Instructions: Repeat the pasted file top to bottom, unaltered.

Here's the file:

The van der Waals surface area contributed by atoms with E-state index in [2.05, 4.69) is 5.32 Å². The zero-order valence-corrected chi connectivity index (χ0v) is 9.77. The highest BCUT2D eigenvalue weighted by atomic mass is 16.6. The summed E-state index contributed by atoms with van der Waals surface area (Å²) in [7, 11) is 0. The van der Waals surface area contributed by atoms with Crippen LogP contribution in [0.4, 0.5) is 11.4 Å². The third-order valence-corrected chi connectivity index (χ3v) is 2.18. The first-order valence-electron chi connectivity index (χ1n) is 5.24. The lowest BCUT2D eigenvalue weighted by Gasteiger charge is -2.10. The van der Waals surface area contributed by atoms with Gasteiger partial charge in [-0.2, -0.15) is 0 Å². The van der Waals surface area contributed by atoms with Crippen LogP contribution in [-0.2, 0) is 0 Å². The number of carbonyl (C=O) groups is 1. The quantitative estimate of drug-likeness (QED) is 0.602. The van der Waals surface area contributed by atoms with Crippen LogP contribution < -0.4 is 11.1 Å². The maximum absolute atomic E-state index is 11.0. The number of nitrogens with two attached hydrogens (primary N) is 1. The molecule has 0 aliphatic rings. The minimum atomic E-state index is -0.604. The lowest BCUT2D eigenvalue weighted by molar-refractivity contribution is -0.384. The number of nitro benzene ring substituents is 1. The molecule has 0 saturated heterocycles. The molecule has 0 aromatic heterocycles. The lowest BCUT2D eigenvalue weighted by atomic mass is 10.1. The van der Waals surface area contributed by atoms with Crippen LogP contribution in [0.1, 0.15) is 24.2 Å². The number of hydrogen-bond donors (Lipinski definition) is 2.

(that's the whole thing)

The van der Waals surface area contributed by atoms with E-state index in [2.05, 4.69) is 5.32 Å². The zero-order valence-corrected chi connectivity index (χ0v) is 9.77. The highest BCUT2D eigenvalue weighted by atomic mass is 16.6. The summed E-state index contributed by atoms with van der Waals surface area (Å²) in [7, 11) is 0. The van der Waals surface area contributed by atoms with Crippen LogP contribution in [0.4, 0.5) is 11.4 Å². The third-order valence-corrected chi connectivity index (χ3v) is 2.18. The first-order valence-electron chi connectivity index (χ1n) is 5.24. The lowest BCUT2D eigenvalue weighted by Gasteiger charge is -2.10. The van der Waals surface area contributed by atoms with Gasteiger partial charge in [-0.2, -0.15) is 0 Å². The van der Waals surface area contributed by atoms with Crippen LogP contribution in [-0.2, 0) is 0 Å². The number of carbonyl (C=O) groups is 1. The quantitative estimate of drug-likeness (QED) is 0.602. The van der Waals surface area contributed by atoms with Crippen LogP contribution < -0.4 is 11.1 Å². The maximum absolute atomic E-state index is 11.0. The number of nitrogens with two attached hydrogens (primary N) is 1. The molecule has 0 aliphatic rings. The minimum atomic E-state index is -0.604. The lowest BCUT2D eigenvalue weighted by molar-refractivity contribution is -0.384. The number of nitro benzene ring substituents is 1. The molecule has 0 saturated heterocycles. The molecule has 0 aromatic heterocycles. The lowest BCUT2D eigenvalue weighted by atomic mass is 10.1. The van der Waals surface area contributed by atoms with Crippen LogP contribution in [0.1, 0.15) is 24.2 Å². The number of hydrogen-bond donors (Lipinski definition) is 2.